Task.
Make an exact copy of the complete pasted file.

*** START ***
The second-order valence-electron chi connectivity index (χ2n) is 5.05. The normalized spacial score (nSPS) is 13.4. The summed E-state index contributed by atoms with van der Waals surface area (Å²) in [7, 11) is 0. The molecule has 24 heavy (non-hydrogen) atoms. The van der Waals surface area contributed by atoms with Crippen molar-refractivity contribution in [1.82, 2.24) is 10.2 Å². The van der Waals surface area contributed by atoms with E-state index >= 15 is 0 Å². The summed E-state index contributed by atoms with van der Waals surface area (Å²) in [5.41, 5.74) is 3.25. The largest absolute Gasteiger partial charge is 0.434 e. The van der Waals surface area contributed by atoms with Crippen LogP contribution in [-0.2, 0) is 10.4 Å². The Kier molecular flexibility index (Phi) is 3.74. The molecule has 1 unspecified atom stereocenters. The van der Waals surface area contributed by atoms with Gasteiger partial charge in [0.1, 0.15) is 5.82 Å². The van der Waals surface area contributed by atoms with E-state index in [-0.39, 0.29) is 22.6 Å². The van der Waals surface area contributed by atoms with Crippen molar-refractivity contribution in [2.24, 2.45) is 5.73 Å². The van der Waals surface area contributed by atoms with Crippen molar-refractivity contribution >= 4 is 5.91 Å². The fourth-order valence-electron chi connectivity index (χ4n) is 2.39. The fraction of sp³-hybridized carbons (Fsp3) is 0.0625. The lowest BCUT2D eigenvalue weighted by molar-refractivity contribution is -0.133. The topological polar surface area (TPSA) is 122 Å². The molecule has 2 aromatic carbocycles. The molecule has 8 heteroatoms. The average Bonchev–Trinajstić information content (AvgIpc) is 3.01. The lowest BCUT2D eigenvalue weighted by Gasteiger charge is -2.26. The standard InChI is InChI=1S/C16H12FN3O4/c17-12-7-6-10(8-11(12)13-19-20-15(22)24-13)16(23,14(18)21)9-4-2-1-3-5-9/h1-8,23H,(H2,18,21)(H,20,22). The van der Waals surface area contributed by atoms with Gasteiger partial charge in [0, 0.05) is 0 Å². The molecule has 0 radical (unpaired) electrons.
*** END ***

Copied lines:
The second-order valence-electron chi connectivity index (χ2n) is 5.05. The normalized spacial score (nSPS) is 13.4. The summed E-state index contributed by atoms with van der Waals surface area (Å²) in [7, 11) is 0. The molecule has 24 heavy (non-hydrogen) atoms. The van der Waals surface area contributed by atoms with Crippen molar-refractivity contribution in [1.82, 2.24) is 10.2 Å². The van der Waals surface area contributed by atoms with E-state index >= 15 is 0 Å². The summed E-state index contributed by atoms with van der Waals surface area (Å²) in [5.41, 5.74) is 3.25. The largest absolute Gasteiger partial charge is 0.434 e. The van der Waals surface area contributed by atoms with Crippen LogP contribution in [-0.2, 0) is 10.4 Å². The Kier molecular flexibility index (Phi) is 3.74. The molecule has 1 unspecified atom stereocenters. The van der Waals surface area contributed by atoms with Gasteiger partial charge in [0.1, 0.15) is 5.82 Å². The van der Waals surface area contributed by atoms with E-state index in [-0.39, 0.29) is 22.6 Å². The van der Waals surface area contributed by atoms with Crippen molar-refractivity contribution in [2.24, 2.45) is 5.73 Å². The van der Waals surface area contributed by atoms with Crippen molar-refractivity contribution >= 4 is 5.91 Å². The fourth-order valence-electron chi connectivity index (χ4n) is 2.39. The fraction of sp³-hybridized carbons (Fsp3) is 0.0625. The lowest BCUT2D eigenvalue weighted by molar-refractivity contribution is -0.133. The topological polar surface area (TPSA) is 122 Å². The molecule has 2 aromatic carbocycles. The molecule has 8 heteroatoms. The average Bonchev–Trinajstić information content (AvgIpc) is 3.01. The lowest BCUT2D eigenvalue weighted by Gasteiger charge is -2.26. The standard InChI is InChI=1S/C16H12FN3O4/c17-12-7-6-10(8-11(12)13-19-20-15(22)24-13)16(23,14(18)21)9-4-2-1-3-5-9/h1-8,23H,(H2,18,21)(H,20,22). The van der Waals surface area contributed by atoms with Gasteiger partial charge in [0, 0.05) is 0 Å². The molecule has 0 radical (unpaired) electrons.